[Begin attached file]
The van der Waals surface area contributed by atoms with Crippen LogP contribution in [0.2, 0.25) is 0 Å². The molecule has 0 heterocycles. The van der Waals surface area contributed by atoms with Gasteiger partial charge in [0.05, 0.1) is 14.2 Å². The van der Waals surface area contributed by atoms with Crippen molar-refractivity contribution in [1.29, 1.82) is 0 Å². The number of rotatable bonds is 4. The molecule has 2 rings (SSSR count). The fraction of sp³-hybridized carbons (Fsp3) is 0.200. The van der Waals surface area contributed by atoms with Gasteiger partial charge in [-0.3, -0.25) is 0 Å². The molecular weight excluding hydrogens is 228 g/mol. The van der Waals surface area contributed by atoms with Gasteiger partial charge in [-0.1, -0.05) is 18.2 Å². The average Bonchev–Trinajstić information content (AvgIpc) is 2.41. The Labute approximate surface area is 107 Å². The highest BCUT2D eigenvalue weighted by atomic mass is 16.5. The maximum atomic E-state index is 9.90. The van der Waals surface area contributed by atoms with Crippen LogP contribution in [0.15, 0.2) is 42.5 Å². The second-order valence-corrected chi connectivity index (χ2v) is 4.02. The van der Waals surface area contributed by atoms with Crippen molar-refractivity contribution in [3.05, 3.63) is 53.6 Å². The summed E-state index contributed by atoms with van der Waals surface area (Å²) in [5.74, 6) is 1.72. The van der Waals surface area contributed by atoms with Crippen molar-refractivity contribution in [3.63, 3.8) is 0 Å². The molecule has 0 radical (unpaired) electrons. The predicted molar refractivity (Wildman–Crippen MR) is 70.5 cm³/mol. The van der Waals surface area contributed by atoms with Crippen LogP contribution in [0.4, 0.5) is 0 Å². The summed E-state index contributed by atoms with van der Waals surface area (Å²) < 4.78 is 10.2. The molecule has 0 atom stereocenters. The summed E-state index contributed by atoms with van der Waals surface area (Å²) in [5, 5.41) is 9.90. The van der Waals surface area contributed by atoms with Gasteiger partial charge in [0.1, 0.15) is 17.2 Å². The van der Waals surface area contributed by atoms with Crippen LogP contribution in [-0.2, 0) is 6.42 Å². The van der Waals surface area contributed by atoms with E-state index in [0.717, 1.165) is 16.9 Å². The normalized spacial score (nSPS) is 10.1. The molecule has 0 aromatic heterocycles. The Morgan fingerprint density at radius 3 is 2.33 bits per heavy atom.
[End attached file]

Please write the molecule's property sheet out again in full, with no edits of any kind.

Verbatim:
The van der Waals surface area contributed by atoms with Crippen LogP contribution in [0.2, 0.25) is 0 Å². The molecule has 0 heterocycles. The van der Waals surface area contributed by atoms with Gasteiger partial charge in [0.05, 0.1) is 14.2 Å². The van der Waals surface area contributed by atoms with Crippen molar-refractivity contribution in [1.29, 1.82) is 0 Å². The number of rotatable bonds is 4. The molecule has 2 rings (SSSR count). The fraction of sp³-hybridized carbons (Fsp3) is 0.200. The van der Waals surface area contributed by atoms with Gasteiger partial charge in [-0.3, -0.25) is 0 Å². The molecular weight excluding hydrogens is 228 g/mol. The van der Waals surface area contributed by atoms with Gasteiger partial charge in [-0.1, -0.05) is 18.2 Å². The average Bonchev–Trinajstić information content (AvgIpc) is 2.41. The Labute approximate surface area is 107 Å². The highest BCUT2D eigenvalue weighted by atomic mass is 16.5. The maximum atomic E-state index is 9.90. The van der Waals surface area contributed by atoms with Crippen LogP contribution in [0.15, 0.2) is 42.5 Å². The second-order valence-corrected chi connectivity index (χ2v) is 4.02. The van der Waals surface area contributed by atoms with Crippen molar-refractivity contribution in [3.05, 3.63) is 53.6 Å². The summed E-state index contributed by atoms with van der Waals surface area (Å²) in [5.74, 6) is 1.72. The van der Waals surface area contributed by atoms with Crippen molar-refractivity contribution in [3.63, 3.8) is 0 Å². The molecule has 0 radical (unpaired) electrons. The predicted molar refractivity (Wildman–Crippen MR) is 70.5 cm³/mol. The van der Waals surface area contributed by atoms with Crippen LogP contribution in [0.4, 0.5) is 0 Å². The summed E-state index contributed by atoms with van der Waals surface area (Å²) < 4.78 is 10.2. The molecule has 0 atom stereocenters. The summed E-state index contributed by atoms with van der Waals surface area (Å²) in [5, 5.41) is 9.90. The van der Waals surface area contributed by atoms with Gasteiger partial charge in [0.1, 0.15) is 17.2 Å². The van der Waals surface area contributed by atoms with Crippen LogP contribution in [-0.2, 0) is 6.42 Å². The van der Waals surface area contributed by atoms with E-state index in [0.717, 1.165) is 16.9 Å². The normalized spacial score (nSPS) is 10.1. The molecule has 0 aromatic heterocycles. The Morgan fingerprint density at radius 3 is 2.33 bits per heavy atom.